Thursday, 26 May 2016
Last updated 2 min ago
Oct 28 2009 | 12:25pm ET
U.S. Energy Secretary Chu this week announced the first $151 million in grant funding through the Advanced Research Projects Agency-Energy (ARPA-E).
Speaking at the headquarters of Google Inc. in Mountain View, California, Chu announced support for 37 projects that “span the spectrum” from renewable energy, to energy storage, to industrial and building efficiency, to petroleum-free vehicles and carbon capture.
The projects were selected from nearly 3,700 submissions. “We invited about 300 of those to put together full proposals,” said Chu. “Today, we are funding 37 projects – 1% of the submissions. To reach these decisions, more than 500 expert reviewers put in nearly 8,700 hours of work – or 4.2 person-years of effort.”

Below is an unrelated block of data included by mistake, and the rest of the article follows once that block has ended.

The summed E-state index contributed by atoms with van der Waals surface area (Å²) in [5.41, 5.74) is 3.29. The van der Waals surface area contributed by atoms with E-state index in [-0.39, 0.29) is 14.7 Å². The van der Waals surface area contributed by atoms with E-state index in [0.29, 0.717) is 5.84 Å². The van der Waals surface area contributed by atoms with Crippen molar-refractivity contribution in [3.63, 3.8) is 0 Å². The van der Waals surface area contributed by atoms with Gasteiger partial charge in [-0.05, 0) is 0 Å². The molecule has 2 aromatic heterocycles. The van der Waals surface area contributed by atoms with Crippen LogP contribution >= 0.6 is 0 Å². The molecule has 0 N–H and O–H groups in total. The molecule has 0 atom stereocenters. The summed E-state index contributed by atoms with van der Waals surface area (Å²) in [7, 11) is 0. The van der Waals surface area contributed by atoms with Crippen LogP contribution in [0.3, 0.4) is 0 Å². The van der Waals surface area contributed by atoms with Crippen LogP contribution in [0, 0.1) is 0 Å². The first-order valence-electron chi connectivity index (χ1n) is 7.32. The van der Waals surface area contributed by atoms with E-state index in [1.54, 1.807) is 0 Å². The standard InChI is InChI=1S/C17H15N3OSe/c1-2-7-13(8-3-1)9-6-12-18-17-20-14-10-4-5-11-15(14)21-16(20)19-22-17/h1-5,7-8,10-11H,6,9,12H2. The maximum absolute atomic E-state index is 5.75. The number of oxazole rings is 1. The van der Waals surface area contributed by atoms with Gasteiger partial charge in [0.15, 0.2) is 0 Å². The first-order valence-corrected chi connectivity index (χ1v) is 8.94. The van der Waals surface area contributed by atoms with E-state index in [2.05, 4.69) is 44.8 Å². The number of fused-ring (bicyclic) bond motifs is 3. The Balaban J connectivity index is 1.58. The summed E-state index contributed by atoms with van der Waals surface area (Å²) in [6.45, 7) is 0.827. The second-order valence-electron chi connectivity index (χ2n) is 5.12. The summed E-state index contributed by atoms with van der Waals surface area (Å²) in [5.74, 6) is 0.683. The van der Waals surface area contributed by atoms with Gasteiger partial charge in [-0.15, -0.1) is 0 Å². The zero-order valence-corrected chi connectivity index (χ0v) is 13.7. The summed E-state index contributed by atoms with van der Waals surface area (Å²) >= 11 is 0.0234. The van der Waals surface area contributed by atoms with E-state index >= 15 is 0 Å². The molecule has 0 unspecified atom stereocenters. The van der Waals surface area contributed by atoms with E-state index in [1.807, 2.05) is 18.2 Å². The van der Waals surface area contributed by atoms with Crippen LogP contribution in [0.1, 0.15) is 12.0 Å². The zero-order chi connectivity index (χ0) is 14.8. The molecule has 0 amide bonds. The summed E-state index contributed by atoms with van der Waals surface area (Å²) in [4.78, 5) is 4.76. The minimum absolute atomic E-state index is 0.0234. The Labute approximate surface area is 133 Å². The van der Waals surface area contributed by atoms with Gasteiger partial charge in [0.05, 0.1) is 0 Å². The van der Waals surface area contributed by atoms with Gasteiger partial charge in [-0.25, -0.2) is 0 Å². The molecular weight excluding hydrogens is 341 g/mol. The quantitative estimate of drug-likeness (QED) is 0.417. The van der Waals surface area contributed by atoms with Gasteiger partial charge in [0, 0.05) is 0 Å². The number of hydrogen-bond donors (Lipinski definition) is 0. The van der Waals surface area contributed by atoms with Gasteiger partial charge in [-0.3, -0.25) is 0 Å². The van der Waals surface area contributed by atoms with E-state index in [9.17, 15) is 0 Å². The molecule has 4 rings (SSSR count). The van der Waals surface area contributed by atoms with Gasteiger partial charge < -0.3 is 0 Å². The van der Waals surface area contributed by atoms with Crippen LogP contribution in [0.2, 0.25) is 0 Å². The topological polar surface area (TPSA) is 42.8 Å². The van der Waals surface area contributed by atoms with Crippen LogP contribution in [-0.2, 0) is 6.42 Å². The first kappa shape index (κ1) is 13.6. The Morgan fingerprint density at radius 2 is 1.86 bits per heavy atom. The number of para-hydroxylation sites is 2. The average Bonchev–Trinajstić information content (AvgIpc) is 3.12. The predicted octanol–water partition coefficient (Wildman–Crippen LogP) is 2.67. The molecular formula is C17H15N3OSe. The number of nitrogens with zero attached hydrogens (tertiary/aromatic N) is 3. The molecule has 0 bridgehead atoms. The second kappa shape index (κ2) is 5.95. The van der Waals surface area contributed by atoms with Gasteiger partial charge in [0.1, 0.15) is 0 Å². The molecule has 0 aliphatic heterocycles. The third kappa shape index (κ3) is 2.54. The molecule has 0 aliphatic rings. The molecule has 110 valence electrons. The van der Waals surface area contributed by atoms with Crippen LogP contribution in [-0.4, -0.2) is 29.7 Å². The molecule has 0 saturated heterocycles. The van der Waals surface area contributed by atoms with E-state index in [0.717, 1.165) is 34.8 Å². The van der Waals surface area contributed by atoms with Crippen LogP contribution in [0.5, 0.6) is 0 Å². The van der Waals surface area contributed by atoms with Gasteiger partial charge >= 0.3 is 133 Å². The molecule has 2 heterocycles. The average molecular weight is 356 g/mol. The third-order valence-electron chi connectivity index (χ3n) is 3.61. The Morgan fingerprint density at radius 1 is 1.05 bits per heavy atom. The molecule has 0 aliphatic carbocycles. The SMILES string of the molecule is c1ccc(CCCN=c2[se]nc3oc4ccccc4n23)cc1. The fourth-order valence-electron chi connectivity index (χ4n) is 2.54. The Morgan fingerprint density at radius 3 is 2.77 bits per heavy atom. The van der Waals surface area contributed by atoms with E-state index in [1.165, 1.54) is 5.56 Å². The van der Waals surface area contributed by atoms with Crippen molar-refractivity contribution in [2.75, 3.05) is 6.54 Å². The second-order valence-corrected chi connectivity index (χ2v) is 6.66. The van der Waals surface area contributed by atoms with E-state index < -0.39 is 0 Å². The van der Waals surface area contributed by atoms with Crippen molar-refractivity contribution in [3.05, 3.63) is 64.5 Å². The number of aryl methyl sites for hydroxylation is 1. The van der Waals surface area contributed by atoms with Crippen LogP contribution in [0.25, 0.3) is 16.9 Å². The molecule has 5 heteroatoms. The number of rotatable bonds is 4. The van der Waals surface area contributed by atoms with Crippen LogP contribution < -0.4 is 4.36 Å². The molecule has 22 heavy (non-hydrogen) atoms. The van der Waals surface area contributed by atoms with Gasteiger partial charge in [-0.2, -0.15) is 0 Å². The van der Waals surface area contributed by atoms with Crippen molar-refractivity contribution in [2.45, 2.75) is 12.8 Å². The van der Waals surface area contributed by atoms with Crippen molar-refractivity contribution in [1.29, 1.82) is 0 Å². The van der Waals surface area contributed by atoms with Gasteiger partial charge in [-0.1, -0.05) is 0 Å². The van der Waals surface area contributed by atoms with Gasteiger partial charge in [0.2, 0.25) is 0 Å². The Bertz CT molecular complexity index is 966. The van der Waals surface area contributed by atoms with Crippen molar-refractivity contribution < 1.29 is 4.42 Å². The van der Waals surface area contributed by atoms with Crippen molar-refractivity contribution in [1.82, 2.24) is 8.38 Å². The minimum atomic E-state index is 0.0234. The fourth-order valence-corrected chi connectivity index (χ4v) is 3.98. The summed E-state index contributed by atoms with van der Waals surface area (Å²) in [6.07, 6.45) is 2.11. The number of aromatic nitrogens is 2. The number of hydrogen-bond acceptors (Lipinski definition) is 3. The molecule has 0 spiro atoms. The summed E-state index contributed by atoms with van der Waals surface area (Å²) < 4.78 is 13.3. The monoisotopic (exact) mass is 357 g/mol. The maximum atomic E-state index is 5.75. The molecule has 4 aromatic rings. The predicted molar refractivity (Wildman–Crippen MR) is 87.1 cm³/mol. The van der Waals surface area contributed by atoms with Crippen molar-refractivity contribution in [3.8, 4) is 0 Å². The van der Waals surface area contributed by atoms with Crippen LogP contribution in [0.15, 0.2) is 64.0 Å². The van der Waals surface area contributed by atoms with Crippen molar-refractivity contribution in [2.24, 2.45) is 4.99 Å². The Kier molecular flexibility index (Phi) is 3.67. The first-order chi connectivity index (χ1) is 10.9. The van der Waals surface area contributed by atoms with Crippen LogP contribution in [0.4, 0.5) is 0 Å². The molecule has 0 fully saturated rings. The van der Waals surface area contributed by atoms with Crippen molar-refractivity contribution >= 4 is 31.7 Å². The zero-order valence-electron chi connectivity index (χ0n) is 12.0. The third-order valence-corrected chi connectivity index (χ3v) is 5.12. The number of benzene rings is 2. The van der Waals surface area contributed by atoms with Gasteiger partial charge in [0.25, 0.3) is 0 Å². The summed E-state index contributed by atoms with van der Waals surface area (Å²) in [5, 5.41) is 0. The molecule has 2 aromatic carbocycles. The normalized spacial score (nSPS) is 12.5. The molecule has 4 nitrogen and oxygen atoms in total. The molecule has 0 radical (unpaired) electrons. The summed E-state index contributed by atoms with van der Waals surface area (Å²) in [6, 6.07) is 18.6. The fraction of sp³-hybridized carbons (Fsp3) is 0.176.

Projects include what Chu called “out-of-the-box” approaches, like symbiotic bacteria producing gasoline-like fuels from sunlight; an all-liquid metal battery; a building efficiency system using sensors and software; and a new way to capture carbon dioxide from power plants “inspired by the enzyme the human body uses to capture carbon dioxide generated by cells, transport it in the blood stream and exhale it through the lungs.”
Chu termed the ideas both “potentially revolutionary” and “risky” and admitted many would not pan out.
“But this is high-risk, high reward research: if even one or two of these ideas become transformative technologies the next transistor or another Green Revolution this will be among the best investments we’ve ever made.”